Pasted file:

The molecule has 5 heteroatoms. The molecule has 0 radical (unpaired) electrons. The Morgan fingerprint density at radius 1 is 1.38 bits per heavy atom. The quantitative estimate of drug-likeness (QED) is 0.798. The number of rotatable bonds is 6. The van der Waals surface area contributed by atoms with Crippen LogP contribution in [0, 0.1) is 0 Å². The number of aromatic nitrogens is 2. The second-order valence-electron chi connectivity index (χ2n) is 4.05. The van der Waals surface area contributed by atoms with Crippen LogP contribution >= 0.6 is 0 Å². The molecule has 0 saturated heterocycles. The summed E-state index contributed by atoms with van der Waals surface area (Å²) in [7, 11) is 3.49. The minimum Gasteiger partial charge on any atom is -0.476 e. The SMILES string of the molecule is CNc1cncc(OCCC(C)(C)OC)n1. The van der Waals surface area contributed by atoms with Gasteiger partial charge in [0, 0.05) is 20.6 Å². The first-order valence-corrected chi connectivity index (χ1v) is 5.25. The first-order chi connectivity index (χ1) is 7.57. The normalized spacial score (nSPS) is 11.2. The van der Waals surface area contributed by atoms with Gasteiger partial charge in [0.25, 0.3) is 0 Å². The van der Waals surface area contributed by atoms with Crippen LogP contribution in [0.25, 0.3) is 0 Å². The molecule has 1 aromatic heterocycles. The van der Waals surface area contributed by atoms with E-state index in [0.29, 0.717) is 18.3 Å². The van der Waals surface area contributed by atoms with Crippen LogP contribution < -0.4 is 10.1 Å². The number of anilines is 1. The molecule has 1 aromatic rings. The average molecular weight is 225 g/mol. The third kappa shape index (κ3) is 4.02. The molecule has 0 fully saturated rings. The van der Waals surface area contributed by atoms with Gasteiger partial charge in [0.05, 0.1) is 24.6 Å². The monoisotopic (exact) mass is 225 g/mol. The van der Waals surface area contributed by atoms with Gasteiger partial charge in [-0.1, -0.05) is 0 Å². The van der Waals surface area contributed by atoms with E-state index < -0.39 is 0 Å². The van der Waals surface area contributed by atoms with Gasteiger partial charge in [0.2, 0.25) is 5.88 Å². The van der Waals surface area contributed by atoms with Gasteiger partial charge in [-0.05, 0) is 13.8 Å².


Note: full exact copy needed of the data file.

The molecule has 5 heteroatoms. The molecule has 0 radical (unpaired) electrons. The Morgan fingerprint density at radius 1 is 1.38 bits per heavy atom. The quantitative estimate of drug-likeness (QED) is 0.798. The number of rotatable bonds is 6. The van der Waals surface area contributed by atoms with Crippen LogP contribution in [0, 0.1) is 0 Å². The number of aromatic nitrogens is 2. The second-order valence-electron chi connectivity index (χ2n) is 4.05. The van der Waals surface area contributed by atoms with Crippen LogP contribution >= 0.6 is 0 Å². The molecule has 0 saturated heterocycles. The summed E-state index contributed by atoms with van der Waals surface area (Å²) in [7, 11) is 3.49. The minimum Gasteiger partial charge on any atom is -0.476 e. The SMILES string of the molecule is CNc1cncc(OCCC(C)(C)OC)n1. The van der Waals surface area contributed by atoms with Gasteiger partial charge in [0, 0.05) is 20.6 Å². The first-order valence-corrected chi connectivity index (χ1v) is 5.25. The first-order chi connectivity index (χ1) is 7.57. The normalized spacial score (nSPS) is 11.2. The van der Waals surface area contributed by atoms with Gasteiger partial charge in [0.25, 0.3) is 0 Å². The van der Waals surface area contributed by atoms with Crippen LogP contribution in [0.25, 0.3) is 0 Å². The molecule has 1 aromatic heterocycles. The van der Waals surface area contributed by atoms with E-state index in [0.29, 0.717) is 18.3 Å². The van der Waals surface area contributed by atoms with Crippen LogP contribution < -0.4 is 10.1 Å². The number of anilines is 1. The molecule has 1 aromatic rings. The average molecular weight is 225 g/mol. The third kappa shape index (κ3) is 4.02. The molecule has 0 fully saturated rings. The van der Waals surface area contributed by atoms with Gasteiger partial charge in [0.05, 0.1) is 24.6 Å². The monoisotopic (exact) mass is 225 g/mol. The van der Waals surface area contributed by atoms with Gasteiger partial charge in [-0.1, -0.05) is 0 Å². The van der Waals surface area contributed by atoms with E-state index < -0.39 is 0 Å². The van der Waals surface area contributed by atoms with Gasteiger partial charge in [0.2, 0.25) is 5.88 Å². The van der Waals surface area contributed by atoms with Gasteiger partial charge in [-0.05, 0) is 13.8 Å².